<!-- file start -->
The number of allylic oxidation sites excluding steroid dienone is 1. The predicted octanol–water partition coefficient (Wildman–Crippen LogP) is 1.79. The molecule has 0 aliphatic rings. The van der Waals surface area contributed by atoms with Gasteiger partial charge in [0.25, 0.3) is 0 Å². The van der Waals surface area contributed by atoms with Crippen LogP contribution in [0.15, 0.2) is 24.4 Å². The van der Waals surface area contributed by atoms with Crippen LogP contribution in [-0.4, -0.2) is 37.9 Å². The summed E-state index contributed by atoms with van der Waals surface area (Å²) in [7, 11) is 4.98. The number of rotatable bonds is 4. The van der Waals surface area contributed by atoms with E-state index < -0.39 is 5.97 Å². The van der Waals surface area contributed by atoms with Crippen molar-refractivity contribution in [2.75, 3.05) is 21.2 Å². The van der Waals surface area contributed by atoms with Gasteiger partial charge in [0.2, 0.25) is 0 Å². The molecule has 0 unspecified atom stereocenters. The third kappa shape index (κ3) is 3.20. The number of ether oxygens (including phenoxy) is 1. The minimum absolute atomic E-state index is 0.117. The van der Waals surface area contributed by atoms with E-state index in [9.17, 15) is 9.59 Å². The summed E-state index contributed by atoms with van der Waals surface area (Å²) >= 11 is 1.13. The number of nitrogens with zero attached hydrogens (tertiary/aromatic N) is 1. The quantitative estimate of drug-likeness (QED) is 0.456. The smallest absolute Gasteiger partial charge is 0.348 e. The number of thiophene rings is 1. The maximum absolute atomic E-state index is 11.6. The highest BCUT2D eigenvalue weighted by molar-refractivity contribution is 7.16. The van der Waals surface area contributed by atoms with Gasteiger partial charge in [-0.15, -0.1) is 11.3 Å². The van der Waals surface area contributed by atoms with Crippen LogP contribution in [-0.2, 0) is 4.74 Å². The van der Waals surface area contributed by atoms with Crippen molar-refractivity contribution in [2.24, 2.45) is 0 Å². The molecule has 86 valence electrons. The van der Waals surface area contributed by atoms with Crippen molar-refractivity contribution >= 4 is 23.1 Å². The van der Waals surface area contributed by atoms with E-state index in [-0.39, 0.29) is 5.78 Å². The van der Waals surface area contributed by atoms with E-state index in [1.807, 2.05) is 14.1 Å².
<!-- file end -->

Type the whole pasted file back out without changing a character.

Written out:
The number of allylic oxidation sites excluding steroid dienone is 1. The predicted octanol–water partition coefficient (Wildman–Crippen LogP) is 1.79. The molecule has 0 aliphatic rings. The van der Waals surface area contributed by atoms with Gasteiger partial charge in [0.25, 0.3) is 0 Å². The van der Waals surface area contributed by atoms with Crippen LogP contribution in [0.15, 0.2) is 24.4 Å². The van der Waals surface area contributed by atoms with Crippen LogP contribution in [-0.4, -0.2) is 37.9 Å². The summed E-state index contributed by atoms with van der Waals surface area (Å²) in [7, 11) is 4.98. The number of rotatable bonds is 4. The van der Waals surface area contributed by atoms with E-state index < -0.39 is 5.97 Å². The van der Waals surface area contributed by atoms with Crippen molar-refractivity contribution in [2.75, 3.05) is 21.2 Å². The van der Waals surface area contributed by atoms with Gasteiger partial charge in [0.2, 0.25) is 0 Å². The molecule has 0 unspecified atom stereocenters. The third kappa shape index (κ3) is 3.20. The number of ether oxygens (including phenoxy) is 1. The minimum absolute atomic E-state index is 0.117. The van der Waals surface area contributed by atoms with E-state index in [9.17, 15) is 9.59 Å². The summed E-state index contributed by atoms with van der Waals surface area (Å²) >= 11 is 1.13. The number of nitrogens with zero attached hydrogens (tertiary/aromatic N) is 1. The quantitative estimate of drug-likeness (QED) is 0.456. The smallest absolute Gasteiger partial charge is 0.348 e. The number of thiophene rings is 1. The maximum absolute atomic E-state index is 11.6. The highest BCUT2D eigenvalue weighted by molar-refractivity contribution is 7.16. The van der Waals surface area contributed by atoms with Gasteiger partial charge in [-0.15, -0.1) is 11.3 Å². The van der Waals surface area contributed by atoms with Crippen LogP contribution in [-0.2, 0) is 4.74 Å². The van der Waals surface area contributed by atoms with Crippen molar-refractivity contribution in [2.24, 2.45) is 0 Å². The molecule has 86 valence electrons. The van der Waals surface area contributed by atoms with Crippen molar-refractivity contribution >= 4 is 23.1 Å². The van der Waals surface area contributed by atoms with E-state index in [-0.39, 0.29) is 5.78 Å². The van der Waals surface area contributed by atoms with E-state index in [1.807, 2.05) is 14.1 Å².